Texas police investigating the death of four-year-old Jayden Alexander Lopez, whose body washed up on a Galveston beach last October, announced Wednesday they had arrested his mother and her girlfriend in connection with the boy's death.
Galveston police chief Vernon Hale said that police identified the child, known as "Little Jacob," after investigators took the unusual step of releasing a digitally-altered photograph of the child from the day he was found.
“On January 30, 2018, we released that edited crime scene photo of Little Jacob. We again received hundreds of tips and continued to follow up on them,” Hale said. “Two of those tips, in conjunction with one another, led us to a possible identity of a baby named Jayden in Houston, Texas.”
Galveston Police Detective Jeff Banks said that the people who called in with those tips “had personal knowledge of the child” and provided names and contact information for his guardians.
WARNING: The image at this link contains graphic content that was released by the FBI and the Galveston Police Department for the purpose of identifying Jayden.
Further investigation led to Jayden’s positive identification. But the investigation was only just beginning, according to Hale.
“The baby had a name, so priority one was resolved,” Hale said. “We followed up on more and more tips. These guys, again, worked tirelessly — relentlessly — to determine what we could do. And now we’ve made two arrests in connection with the death of Jayden Alexander Lopez.”
Jayden’s mother Rebecca Rivera, 34, was arrested Tuesday for tampering with or fabricating physical evidence, a felony 2 charge, in connection with her son's death. Earlier this week, police had arrested Rivera’s girlfriend of four years, Dania Amezquita Gomez, 31, on the misdemeanor charge of tampering with or fabricating physical evidence.
Rivera is being held on $250,000 bond while Gomez is being held on $100,000 bond. Both women are being held at the Galveston County Jail.
The then-unidentified boy was found by a woman walking along the sand of Galveston Beach on the evening of October 20, 2017.
“When officers arrived on scene, they located the body of an unclothed young boy located in the water near the shoreline,” Banks told Dateline in January 2018. “The child’s body appeared to have been in the water between 12 to 48 hours.”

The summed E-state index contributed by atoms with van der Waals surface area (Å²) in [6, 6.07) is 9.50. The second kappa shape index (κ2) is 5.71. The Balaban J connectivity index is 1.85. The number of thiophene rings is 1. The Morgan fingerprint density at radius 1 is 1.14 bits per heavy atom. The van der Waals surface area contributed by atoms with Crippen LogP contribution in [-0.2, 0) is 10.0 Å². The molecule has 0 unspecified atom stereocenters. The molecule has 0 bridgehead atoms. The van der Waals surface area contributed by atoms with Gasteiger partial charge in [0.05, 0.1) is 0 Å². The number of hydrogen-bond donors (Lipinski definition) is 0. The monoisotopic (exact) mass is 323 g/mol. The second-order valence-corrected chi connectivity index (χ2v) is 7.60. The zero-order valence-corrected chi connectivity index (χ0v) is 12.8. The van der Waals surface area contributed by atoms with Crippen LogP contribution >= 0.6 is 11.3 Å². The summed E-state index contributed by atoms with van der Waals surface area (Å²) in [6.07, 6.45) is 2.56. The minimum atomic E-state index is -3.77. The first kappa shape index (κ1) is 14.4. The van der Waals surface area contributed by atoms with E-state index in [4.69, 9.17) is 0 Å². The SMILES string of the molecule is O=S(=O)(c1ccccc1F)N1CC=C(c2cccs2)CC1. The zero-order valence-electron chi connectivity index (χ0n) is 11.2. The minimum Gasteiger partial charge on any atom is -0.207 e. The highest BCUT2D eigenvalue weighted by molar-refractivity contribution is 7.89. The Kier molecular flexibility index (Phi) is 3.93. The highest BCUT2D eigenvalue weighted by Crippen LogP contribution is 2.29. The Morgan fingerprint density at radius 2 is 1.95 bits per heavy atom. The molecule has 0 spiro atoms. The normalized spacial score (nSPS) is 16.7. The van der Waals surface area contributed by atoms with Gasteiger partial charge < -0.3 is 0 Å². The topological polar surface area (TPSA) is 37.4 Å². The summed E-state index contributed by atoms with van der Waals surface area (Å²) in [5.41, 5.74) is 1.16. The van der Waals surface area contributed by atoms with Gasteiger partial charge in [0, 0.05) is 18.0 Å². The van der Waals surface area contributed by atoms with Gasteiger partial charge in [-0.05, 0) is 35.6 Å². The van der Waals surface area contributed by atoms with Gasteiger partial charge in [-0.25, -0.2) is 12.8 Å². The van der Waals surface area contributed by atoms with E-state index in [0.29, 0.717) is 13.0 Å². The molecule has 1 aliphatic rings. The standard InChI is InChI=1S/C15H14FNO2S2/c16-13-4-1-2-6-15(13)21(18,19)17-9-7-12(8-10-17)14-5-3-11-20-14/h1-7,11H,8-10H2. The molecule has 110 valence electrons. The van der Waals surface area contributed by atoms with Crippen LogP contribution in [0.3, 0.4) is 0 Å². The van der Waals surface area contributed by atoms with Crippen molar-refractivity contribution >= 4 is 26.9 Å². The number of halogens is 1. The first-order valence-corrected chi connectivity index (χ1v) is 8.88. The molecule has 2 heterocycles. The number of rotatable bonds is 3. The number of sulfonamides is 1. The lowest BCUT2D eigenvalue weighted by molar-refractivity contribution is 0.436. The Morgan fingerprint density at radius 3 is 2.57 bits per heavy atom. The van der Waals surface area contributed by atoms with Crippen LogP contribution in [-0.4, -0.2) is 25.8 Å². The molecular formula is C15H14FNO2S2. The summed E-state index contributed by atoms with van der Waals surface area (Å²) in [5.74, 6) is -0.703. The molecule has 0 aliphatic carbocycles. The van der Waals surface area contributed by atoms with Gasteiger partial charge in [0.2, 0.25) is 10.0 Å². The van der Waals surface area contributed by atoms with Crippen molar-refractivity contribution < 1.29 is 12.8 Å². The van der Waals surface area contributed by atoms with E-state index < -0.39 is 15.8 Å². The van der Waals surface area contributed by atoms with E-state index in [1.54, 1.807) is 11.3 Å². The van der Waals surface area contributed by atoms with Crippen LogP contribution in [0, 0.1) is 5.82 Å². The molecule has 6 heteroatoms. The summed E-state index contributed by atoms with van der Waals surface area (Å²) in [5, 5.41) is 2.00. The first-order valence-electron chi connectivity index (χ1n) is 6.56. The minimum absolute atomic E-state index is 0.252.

Detective Banks added that “the child’s body did show signs of neglect and injuries consistent with abuse” but “none of the injuries appeared to be fatal,” so investigators believe the child was dead before he was placed in the water near Galveston County.
Authorities told Dateline they believe Jayden died on either October 17 or 18, 2017.
“It is believed that both of them were present when he was dead and that both of them came to Galveston and dumped his body,” Hale said in Wednesday's press conference.
Police said they were unable to comment on whether Jayden's mother had confessed to the charges.
Banks added that both women lived in Houston, about an hour drive from Galveston, and another three-year-old child was found in their house.
“He’s fine. He has been placed with a responsible party right now,” Banks said.
A cause of death for Jayden has not been released.
“I have an idea, but we have to confirm some details,” Banks said at the press conference. “We’re still waiting on some evidence to come back. We’re still waiting on some search warrants to come back.”
FBI special agent Bryan Gaines, a supervisor in the Texas City office, said Jayden's case has been immensely difficult for investigators to work on.
“While our job is to investigate these types of crimes, it is especially difficult when the victim is a defenseless child,” Gaines said at the Wednesday press conference. “Someone took a beautiful, innocent child, and discarded him in the ocean as if he were a piece of trash. For many of us in the bureau, this was an appalling crime that made our hearts heavy, yet steeled our resolve to find justice for Jayden.”
Hale praised the tireless efforts of everyone involved for the breakthrough in the case.
“This is a perfect example of how the police, you — the media — and the citizens came together to bring justice for Jayden,” he said. “We cannot tell you how much we appreciate the help of the media and the hundreds of phone calls from not only around the country, but around the world.”
Banks, who has been on Jayden’s case since the beginning, says he is “extremely relieved.”
“This has been very tough on myself and every other person working on it. We’ve all worked very hard,” he said Wednesday. “A lot of time has been put into this and it’s very rewarding to finally start being able to give some answers.”
Authorities say the investigation is ongoing, and they still have more information to discover. For the latest updates on this case, please follow @FBIHouston on Twitter and visit www.fbi.gov/Houston. If you have any information on the circumstances surrounding Jayden’s death, please call 1-800-CALL-FBI.